I had a substantial reason for the background info (or so I thought until I met with the group). The information supports my protag’s anxiety disorder because he uses the stats to compare how successful he was to how he struggles now.

Ironically, Elaine wanted to know precisely where in Florida my fictional town was located, whether it was in the panhandle, on the coast, etc. I told her that info wasn’t important to the story so I didn’t include it. She thought it was important and it suddenly dawned on me that she wanted to know that info because she herself is from Florida. This bit of info attracts her on a personal level. Even though the location of the town has no bearing on the outcome of the novel nor is it related to any of the plot points, she was drawn to this piece in the story.

So, our discussion/debate got me thinking about the importance of information or detail in a novel. As readers, are we more interested in information that we share a kinship with, or in information that is relevant to the outcome of the story?

Why is Elaine more intrigued about the precise location of a fictional town but not in my protag’s football history that could make or break his career?

Or, does it go deeper than that? Would the reader be more willing to take in boring information if it was presented in a palatable manner? Perhaps the issue is not in the type of information provided, but in how the author presents, or delivers, the information. You might need rigid, boring information in the text for the purpose of background or explanation or set-up, but you sure don’t want to be presenting it poorly.

I want the reader to know this is a guy who is destined for NFL stardom, but is setting himself up for disaster. That being said, I don’t think I’m going to scrap the football stats, but if the problem is in my delivery I will fix it.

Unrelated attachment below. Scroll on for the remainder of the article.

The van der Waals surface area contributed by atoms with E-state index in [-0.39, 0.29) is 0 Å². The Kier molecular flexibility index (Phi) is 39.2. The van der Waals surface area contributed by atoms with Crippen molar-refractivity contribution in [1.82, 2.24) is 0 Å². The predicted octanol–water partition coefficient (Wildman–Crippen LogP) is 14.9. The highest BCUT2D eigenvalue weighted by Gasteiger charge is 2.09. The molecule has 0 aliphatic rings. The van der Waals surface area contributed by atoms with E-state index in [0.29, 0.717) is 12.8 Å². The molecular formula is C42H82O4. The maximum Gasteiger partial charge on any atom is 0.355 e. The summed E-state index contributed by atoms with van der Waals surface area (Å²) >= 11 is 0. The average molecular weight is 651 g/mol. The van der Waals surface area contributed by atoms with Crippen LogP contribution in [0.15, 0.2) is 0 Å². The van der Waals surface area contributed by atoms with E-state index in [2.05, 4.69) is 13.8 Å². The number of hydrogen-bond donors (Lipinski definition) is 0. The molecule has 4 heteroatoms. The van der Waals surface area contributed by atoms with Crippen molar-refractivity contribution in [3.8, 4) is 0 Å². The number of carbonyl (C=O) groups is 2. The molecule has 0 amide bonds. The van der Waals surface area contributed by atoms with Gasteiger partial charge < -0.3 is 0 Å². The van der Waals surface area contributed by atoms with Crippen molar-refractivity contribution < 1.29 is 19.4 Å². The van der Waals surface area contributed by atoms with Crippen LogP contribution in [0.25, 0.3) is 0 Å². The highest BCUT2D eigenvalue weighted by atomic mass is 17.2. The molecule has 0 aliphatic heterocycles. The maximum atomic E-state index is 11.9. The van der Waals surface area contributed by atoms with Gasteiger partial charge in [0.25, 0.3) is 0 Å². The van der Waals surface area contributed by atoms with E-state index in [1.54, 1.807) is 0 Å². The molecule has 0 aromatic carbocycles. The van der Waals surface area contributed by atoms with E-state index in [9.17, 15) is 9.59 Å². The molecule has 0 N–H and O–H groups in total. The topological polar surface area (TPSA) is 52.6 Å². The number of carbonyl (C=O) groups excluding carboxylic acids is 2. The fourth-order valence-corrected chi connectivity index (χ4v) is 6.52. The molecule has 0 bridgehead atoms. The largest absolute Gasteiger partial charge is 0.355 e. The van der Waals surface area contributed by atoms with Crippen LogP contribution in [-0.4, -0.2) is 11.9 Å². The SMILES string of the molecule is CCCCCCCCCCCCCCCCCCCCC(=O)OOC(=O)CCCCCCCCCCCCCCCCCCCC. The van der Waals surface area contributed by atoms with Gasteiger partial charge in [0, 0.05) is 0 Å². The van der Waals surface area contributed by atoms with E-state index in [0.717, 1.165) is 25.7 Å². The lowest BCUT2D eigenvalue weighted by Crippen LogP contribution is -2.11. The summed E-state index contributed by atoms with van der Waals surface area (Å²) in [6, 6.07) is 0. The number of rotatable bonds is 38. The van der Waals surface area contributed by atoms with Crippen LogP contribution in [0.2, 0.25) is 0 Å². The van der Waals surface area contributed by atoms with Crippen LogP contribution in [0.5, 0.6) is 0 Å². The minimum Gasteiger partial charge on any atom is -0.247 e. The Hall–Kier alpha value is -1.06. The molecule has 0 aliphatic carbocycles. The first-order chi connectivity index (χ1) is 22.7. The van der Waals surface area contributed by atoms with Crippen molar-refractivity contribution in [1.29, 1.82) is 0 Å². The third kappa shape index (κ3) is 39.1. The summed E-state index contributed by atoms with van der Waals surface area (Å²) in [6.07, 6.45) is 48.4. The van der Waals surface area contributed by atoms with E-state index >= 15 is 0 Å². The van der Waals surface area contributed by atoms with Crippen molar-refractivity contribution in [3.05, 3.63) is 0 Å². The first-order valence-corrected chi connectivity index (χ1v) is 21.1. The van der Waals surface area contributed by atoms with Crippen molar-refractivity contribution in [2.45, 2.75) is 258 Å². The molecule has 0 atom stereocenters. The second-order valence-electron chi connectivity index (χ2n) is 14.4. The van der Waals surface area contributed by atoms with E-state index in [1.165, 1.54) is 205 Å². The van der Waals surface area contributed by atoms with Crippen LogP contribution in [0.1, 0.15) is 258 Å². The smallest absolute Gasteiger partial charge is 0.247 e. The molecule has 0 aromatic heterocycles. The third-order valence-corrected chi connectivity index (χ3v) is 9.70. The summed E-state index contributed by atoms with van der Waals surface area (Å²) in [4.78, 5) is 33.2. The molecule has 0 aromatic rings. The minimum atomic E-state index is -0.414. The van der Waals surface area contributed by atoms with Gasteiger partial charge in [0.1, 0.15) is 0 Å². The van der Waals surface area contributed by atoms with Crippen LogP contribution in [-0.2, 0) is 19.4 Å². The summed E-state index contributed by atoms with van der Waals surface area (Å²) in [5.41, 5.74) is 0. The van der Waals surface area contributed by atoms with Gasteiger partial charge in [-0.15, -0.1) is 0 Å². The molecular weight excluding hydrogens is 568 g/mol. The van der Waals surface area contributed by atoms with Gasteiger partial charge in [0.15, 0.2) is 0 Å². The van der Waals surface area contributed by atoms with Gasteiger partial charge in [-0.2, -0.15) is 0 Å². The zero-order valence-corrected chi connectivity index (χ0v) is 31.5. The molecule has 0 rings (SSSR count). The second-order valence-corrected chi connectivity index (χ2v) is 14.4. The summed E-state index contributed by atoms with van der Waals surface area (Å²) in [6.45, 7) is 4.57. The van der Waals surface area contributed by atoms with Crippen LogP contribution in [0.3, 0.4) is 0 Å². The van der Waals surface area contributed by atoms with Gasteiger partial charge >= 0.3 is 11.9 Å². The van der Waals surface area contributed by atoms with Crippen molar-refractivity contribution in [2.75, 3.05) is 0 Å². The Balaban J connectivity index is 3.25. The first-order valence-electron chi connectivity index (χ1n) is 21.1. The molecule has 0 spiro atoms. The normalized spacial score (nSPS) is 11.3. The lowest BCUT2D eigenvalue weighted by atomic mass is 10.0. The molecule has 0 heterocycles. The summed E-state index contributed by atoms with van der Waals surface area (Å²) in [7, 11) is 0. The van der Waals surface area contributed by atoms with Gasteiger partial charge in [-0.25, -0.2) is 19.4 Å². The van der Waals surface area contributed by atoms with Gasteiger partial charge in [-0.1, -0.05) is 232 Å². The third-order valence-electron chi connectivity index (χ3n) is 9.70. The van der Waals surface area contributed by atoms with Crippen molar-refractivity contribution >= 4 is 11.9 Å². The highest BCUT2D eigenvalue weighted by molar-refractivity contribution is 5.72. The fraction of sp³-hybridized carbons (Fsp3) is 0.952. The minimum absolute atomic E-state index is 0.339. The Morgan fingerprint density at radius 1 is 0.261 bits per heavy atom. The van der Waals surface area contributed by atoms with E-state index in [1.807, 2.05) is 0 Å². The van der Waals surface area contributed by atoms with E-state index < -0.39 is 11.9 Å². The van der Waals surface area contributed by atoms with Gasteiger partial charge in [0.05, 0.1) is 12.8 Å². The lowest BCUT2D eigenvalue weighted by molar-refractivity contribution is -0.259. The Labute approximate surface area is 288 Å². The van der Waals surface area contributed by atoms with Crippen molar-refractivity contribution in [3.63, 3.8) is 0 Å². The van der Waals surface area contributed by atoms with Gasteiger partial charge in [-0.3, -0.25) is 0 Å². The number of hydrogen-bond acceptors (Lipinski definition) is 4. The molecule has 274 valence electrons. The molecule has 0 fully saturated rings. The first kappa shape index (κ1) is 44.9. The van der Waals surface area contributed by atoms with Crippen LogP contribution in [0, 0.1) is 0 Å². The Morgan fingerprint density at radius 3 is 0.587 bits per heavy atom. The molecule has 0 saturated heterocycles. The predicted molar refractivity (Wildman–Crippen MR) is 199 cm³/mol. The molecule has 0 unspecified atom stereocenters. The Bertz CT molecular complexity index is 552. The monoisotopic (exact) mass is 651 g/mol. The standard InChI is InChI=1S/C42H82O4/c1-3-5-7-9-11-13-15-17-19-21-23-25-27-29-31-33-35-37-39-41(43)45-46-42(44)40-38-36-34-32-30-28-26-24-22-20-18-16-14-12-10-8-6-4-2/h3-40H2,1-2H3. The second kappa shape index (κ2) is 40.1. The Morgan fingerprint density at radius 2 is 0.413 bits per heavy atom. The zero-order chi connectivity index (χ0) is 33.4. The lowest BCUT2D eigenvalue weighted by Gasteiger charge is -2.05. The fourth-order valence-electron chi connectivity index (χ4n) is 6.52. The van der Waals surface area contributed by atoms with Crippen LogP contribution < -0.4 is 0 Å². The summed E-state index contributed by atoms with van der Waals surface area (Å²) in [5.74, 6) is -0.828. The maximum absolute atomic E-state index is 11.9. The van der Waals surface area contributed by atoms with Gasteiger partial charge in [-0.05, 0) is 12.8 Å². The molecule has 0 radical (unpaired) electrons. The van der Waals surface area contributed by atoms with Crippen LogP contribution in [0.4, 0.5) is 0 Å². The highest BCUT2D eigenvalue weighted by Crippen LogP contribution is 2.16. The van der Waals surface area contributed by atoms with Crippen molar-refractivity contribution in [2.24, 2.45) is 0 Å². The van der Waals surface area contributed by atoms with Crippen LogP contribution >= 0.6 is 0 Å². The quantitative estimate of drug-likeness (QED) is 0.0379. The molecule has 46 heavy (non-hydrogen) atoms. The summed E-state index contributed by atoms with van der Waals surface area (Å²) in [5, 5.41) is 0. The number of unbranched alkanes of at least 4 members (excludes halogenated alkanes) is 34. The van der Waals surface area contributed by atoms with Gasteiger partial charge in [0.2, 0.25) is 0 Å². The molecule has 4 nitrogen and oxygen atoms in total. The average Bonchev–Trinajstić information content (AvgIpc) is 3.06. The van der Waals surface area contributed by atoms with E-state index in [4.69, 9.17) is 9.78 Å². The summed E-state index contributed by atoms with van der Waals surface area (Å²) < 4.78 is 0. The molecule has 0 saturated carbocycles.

How about you? How do you handle dry background information that seems necessary to the plot?

Originally posted on Pat Bean's blog :

“I would hurl words into this darkness and wait for an echo, and if an echo sounded, no matter how faintly, I would send other words to tell, to march, to fight, to create a sense of hunger for life that gnaws in us all.” – Richard Wright

The Write Words

While I want my words to stand out like the red leaves on the tree I can see outside my RV window, too often I feel they read like one of the tiny green ones hiding in the background. It's call writer's angst. -- Photo by Pat Bean

Angst and doubt about one’s ability are part of a writer’s world, at least the ones I know. We worry that the words we put out to the world aren’t good enough. And unlike the carpenter who can redo the lopsided chair he built before anyone sits on it, we writers can’t take back our words once we’ve sent them out into the world.

This past week I wrote about Custer State Park, but in a photo caption written during a brain fart, I called it Custard State Park. I later corrected the error but not until after…

View original 318 more words

4amWriter is One Lovely Blog

Beth over at Limebird Writers nominated me with the One Lovely Blog Award!

Thank you Beth!

Apparently, there aren’t any rules for this award. So, I am going to turn around and present this award to 5 of the top commenters on my blog. (After scouting through my top 30 commenters, I found that many of them have already received this award. So, a couple of my nominees are fairly new commenters on my blog, but as far as I can tell have not received this award.) Very cool sci-fi writer and awesome poet. He even dances! It is because of Fredrik that I have any followers at all. It’s true, buddy. Love, love, love this gal. I wish she lived closer to me because I think we’d have a rip-roaring good time buying shoes and talking shop. I’d even introduce her to a wolf or two. :) I cannot get over this woman and the beauty and peace she brings into my life through her photos and her posts. I truly appreciate his comments on my posts as he is always thanking me for helping him write. I can’t think of anything better in this writing gig than to hear that I have inspired or helped someone. We’ve only just met, but I have enjoyed exchanging comments over blogging, Twitter, and LinkedIn. Quite an interesting woman.